Regular readers are not surprise that the UK government is having trouble boosting lending. It is fighting against zero interest rate and quantitative easing policies.
One unintended consequence of zero interest rate and quantitative easing policies is that it changes the definition of the risk free rate.
Clearly, if the rates on government debt are being artificially lowered, these rates are not risk free. As a result, there is a search for an interest rate that is risk free.
For anyone with a loan outstanding, the risk free rate becomes the rate they pay to borrow. Any money they use to pay down the outstanding loan generates a return equal to the rate on the loan.
If you borrow at 5% and can only invest excess cash at 0.10%, it makes sense to 'invest' the excess cash in paying down the loan as it 'saves' the borrower 4.9% (the difference between the borrowing rate of 5% and the investment rate of 0.10%).
Attempts by the authorities to boost the supply of credit have failed in the first month of trying, economists said, after official data showed that borrowers repaid their debts last month and rates continued to rise.
In the first full month that the Funding for Lending Scheme (FLS) was operating, households repaid £276m of mortgage debt and cleared another £134m of personal loans. Lending to businesses dropped by £2.2bn, the largest monthly decline since February.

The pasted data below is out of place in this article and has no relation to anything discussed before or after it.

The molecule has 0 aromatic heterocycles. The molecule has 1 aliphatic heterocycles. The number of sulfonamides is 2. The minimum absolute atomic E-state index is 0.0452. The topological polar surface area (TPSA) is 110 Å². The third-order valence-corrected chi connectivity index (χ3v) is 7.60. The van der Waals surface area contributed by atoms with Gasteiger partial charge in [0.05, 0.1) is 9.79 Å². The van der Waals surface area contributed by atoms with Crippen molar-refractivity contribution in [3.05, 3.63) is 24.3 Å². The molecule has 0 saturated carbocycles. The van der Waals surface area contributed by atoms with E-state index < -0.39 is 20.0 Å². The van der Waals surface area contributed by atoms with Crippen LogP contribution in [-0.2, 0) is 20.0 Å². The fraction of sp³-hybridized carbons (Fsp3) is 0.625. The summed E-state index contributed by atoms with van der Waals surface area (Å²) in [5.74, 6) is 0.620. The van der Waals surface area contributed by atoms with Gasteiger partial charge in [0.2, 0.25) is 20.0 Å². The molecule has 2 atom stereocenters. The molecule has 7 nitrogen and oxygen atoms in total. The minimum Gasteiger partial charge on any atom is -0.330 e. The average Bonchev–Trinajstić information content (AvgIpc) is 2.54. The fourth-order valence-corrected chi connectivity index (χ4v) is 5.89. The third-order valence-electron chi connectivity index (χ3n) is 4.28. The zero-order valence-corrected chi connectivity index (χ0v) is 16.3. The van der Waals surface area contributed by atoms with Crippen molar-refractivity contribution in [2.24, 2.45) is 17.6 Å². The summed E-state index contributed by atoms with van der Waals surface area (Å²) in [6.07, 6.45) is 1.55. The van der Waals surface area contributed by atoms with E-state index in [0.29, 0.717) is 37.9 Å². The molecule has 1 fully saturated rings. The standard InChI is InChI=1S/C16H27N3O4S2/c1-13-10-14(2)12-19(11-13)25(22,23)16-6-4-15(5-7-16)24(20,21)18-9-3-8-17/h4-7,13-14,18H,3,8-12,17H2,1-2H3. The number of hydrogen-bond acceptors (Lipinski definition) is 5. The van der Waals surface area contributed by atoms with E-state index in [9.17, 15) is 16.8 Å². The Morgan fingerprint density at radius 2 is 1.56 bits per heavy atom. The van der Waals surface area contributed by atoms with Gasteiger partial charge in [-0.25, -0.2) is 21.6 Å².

The figures, from the Bank of England, also showed that the average fixed mortgage rate rose by 0.03 percentage points in August and is now 0.52 percentage points higher than at the start of the year.
Michael Saunders, UK economist at Citi, said: “The data suggest that the introduction of the FLS has not produced significant immediate results in improving the growth or price of credit to households and businesses.”
The Bank and the Treasury launched FLS, which provides banks state-backed low-cost funding, on August 1 in an attempt reduce borrowing costs for households and businesses and increase lending. ...
However, the Bank’s data suggest that there is little demand for credit currently, which would limit the impact the scheme would have on restoring economic growth....
“The Bank of England data indicate that consumers appetite for new taking on new borrowing is limited while there is also an ongoing strong desire of many consumers to reduce their debt,” Howard Archer, IHS Global Insight UK economist, said.